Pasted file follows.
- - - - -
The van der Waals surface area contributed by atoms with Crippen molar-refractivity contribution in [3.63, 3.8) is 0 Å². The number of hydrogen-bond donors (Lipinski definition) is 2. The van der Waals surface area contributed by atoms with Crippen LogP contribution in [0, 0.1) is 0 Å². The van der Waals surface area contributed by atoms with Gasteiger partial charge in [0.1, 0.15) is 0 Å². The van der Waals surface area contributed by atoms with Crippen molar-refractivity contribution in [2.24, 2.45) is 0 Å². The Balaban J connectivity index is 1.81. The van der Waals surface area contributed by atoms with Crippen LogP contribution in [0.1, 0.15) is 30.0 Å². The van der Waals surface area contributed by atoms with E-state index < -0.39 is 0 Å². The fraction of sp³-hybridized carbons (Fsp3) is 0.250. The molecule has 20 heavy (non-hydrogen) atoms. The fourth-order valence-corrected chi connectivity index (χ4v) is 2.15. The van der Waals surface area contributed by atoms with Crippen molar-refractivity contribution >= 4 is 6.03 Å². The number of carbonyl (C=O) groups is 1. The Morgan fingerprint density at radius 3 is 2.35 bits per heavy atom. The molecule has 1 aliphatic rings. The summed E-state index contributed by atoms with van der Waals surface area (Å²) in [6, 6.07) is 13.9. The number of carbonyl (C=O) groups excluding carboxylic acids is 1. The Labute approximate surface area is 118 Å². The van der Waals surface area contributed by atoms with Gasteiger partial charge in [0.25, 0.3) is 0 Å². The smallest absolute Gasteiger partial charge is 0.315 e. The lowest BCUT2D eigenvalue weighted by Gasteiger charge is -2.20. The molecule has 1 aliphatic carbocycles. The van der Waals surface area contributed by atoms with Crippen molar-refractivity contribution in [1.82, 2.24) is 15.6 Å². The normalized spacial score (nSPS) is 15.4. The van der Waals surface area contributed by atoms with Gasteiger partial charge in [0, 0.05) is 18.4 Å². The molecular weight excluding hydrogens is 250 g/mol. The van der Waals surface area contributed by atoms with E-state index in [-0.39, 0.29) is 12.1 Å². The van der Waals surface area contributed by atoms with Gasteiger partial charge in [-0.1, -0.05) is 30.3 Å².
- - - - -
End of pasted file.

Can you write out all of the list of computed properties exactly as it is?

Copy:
The van der Waals surface area contributed by atoms with Crippen molar-refractivity contribution in [3.63, 3.8) is 0 Å². The number of hydrogen-bond donors (Lipinski definition) is 2. The van der Waals surface area contributed by atoms with Crippen LogP contribution in [0, 0.1) is 0 Å². The van der Waals surface area contributed by atoms with Gasteiger partial charge in [0.1, 0.15) is 0 Å². The van der Waals surface area contributed by atoms with Crippen molar-refractivity contribution in [2.24, 2.45) is 0 Å². The Balaban J connectivity index is 1.81. The van der Waals surface area contributed by atoms with Crippen LogP contribution in [0.1, 0.15) is 30.0 Å². The van der Waals surface area contributed by atoms with E-state index < -0.39 is 0 Å². The fraction of sp³-hybridized carbons (Fsp3) is 0.250. The molecule has 20 heavy (non-hydrogen) atoms. The fourth-order valence-corrected chi connectivity index (χ4v) is 2.15. The van der Waals surface area contributed by atoms with Crippen molar-refractivity contribution >= 4 is 6.03 Å². The number of carbonyl (C=O) groups is 1. The Morgan fingerprint density at radius 3 is 2.35 bits per heavy atom. The molecule has 1 aliphatic rings. The summed E-state index contributed by atoms with van der Waals surface area (Å²) in [6, 6.07) is 13.9. The number of carbonyl (C=O) groups excluding carboxylic acids is 1. The Labute approximate surface area is 118 Å². The van der Waals surface area contributed by atoms with Gasteiger partial charge in [0.25, 0.3) is 0 Å². The smallest absolute Gasteiger partial charge is 0.315 e. The lowest BCUT2D eigenvalue weighted by Gasteiger charge is -2.20. The molecule has 1 aliphatic carbocycles. The van der Waals surface area contributed by atoms with Crippen molar-refractivity contribution in [1.82, 2.24) is 15.6 Å². The normalized spacial score (nSPS) is 15.4. The van der Waals surface area contributed by atoms with Gasteiger partial charge in [0, 0.05) is 18.4 Å². The molecular weight excluding hydrogens is 250 g/mol. The van der Waals surface area contributed by atoms with E-state index in [-0.39, 0.29) is 12.1 Å². The van der Waals surface area contributed by atoms with Gasteiger partial charge in [-0.1, -0.05) is 30.3 Å².